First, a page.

One in four over-50s say they are victims of ageism in stores, restaurants and hospitals 

More than a quarter of over-50s say they have faced discrimination because of their age, a study found.

Victims reported being unfairly treated in stores, restaurants and hospitals and looked down on because they were older.

Ageism also appeared to be linked to poorer health among those it affected, according to the findings from the English Longitudinal Study of Ageing.

Victims reported being unfairly treated in stores, restaurants and hospitals and looked down on because they were older, file photo

Victims reported being unfairly treated in stores, restaurants and hospitals and looked down on because they were older, file photo

Victims reported being unfairly treated in stores, restaurants and hospitals and looked down on because they were older, file photo

The survey followed more than 7,500 people aged over 50 for six years in the first major study to examine the association between ageism and health and well-being.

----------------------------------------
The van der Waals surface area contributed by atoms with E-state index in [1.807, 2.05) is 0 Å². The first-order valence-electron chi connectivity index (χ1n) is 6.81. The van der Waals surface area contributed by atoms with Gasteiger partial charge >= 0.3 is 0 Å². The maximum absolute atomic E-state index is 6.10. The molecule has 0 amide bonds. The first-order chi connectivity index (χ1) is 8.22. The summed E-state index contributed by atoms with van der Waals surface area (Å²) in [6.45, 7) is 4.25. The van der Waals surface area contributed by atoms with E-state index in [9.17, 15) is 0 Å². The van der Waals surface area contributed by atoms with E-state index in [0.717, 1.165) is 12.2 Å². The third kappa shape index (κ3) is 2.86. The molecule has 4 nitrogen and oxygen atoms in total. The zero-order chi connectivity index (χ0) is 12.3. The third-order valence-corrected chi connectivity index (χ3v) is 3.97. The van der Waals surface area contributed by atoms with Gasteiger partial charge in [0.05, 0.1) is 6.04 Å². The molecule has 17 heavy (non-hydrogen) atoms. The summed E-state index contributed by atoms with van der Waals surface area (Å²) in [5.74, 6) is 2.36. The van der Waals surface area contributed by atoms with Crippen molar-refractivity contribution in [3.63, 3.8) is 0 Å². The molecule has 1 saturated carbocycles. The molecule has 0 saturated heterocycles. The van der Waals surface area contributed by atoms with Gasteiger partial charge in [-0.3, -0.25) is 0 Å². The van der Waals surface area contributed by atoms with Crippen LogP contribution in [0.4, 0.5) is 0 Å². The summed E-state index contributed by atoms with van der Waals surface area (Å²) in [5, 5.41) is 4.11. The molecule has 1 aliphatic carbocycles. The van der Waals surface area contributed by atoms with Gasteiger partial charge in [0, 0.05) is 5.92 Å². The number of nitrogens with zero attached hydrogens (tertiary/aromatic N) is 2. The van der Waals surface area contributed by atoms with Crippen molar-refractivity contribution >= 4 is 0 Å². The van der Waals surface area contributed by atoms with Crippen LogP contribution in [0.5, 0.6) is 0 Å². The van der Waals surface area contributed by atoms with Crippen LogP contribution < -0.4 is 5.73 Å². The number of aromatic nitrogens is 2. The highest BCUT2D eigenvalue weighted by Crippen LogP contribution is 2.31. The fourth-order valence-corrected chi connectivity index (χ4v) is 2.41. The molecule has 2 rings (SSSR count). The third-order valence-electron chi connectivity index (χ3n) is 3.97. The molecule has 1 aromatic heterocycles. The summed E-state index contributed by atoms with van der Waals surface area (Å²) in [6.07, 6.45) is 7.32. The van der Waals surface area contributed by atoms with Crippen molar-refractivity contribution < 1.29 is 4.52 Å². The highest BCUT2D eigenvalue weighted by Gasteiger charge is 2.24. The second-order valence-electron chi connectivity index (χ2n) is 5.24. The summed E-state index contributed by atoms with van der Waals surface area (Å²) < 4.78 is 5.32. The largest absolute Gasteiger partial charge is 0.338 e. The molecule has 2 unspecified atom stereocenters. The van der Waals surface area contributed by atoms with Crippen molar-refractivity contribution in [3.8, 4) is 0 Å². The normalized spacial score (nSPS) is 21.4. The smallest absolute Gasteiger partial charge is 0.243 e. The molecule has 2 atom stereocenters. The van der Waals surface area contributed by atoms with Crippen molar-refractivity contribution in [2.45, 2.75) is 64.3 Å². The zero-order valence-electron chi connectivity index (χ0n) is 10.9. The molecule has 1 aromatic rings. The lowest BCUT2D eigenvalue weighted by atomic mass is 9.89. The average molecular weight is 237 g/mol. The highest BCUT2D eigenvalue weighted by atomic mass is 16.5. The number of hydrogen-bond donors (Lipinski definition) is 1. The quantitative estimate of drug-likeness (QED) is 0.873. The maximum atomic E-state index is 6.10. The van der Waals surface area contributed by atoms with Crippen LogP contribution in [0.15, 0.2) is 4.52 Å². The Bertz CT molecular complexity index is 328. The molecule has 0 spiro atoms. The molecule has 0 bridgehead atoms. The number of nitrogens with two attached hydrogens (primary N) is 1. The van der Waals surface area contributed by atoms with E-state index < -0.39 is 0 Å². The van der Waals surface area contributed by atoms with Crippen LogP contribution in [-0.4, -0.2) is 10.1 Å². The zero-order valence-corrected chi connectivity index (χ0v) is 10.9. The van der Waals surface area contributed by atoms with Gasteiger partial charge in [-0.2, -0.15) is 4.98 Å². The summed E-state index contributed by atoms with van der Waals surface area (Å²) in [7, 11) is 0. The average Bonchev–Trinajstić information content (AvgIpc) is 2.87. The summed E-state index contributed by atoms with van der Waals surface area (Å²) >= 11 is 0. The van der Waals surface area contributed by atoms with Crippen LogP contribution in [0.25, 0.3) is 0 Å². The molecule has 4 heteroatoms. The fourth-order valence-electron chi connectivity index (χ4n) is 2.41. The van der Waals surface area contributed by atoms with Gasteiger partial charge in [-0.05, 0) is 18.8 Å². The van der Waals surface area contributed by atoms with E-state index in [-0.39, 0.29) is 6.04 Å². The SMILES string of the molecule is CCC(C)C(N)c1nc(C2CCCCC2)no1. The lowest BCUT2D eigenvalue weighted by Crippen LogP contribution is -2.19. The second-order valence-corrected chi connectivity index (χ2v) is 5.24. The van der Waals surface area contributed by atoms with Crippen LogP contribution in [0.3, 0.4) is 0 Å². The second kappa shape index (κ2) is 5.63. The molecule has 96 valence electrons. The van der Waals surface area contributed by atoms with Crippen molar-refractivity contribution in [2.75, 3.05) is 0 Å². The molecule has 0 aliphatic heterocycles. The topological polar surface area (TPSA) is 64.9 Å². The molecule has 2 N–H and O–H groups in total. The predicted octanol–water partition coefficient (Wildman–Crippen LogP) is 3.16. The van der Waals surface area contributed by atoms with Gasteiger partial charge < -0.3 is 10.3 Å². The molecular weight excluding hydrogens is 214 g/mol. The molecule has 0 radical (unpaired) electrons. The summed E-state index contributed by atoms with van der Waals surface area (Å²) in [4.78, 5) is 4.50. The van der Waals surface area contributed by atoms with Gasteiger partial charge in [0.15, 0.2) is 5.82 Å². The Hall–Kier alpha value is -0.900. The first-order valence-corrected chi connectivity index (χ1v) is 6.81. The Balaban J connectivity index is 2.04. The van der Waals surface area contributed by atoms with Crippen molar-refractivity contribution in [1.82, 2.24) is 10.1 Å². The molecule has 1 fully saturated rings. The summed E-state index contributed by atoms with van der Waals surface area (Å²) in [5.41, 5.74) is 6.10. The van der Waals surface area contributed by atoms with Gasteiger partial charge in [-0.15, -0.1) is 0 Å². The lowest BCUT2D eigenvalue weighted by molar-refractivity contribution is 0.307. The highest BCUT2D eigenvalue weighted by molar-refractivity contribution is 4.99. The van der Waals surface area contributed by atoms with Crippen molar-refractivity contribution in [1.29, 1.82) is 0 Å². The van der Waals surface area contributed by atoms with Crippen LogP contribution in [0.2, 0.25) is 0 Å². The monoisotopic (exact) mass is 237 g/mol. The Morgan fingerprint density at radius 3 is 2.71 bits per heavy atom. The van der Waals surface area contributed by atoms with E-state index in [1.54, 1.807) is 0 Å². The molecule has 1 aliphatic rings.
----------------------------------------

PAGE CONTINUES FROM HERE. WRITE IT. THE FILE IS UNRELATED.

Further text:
A total of 1,943 of the respondents said they had been affected by age discrimination.

Participants were asked to respond to statements such as ‘you are treated with less respect or courtesy’, ‘you receive poorer service than other people in restaurants and stores’, and ‘you receive poorer service or treatment than other people from doctors or hospitals’. They were also questioned about their experiences of being thought ‘not clever’ or being threatened or harassed.

Those who reported discrimination were more likely to rate their health as ‘fair or poor’ than those who had not encountered ageism.

A total of 1,943 of the respondents said they had been affected by age discrimination, file photo

A total of 1,943 of the respondents said they had been affected by age discrimination, file photo

A total of 1,943 of the respondents said they had been affected by age discrimination, file photo

The group were also more likely to suffer from depressive symptoms or debilitating long-term illnesses, and to go on to develop serious conditions such as diabetes or heart disease.

Writing in The Lancet Public Health journal, the authors say people may use unhealthy behaviour – such as smoking, drinking, poor diet or physical inactivity – to cope with experiences of age discrimination. Dr Sarah Jackson from University College London, who led the study, said: ‘We need to increase public awareness of what constitutes ageism and how it can affect health and well-being so we can build collective movements, like those that brought about legislative and social change for other forms of discrimination.’

 

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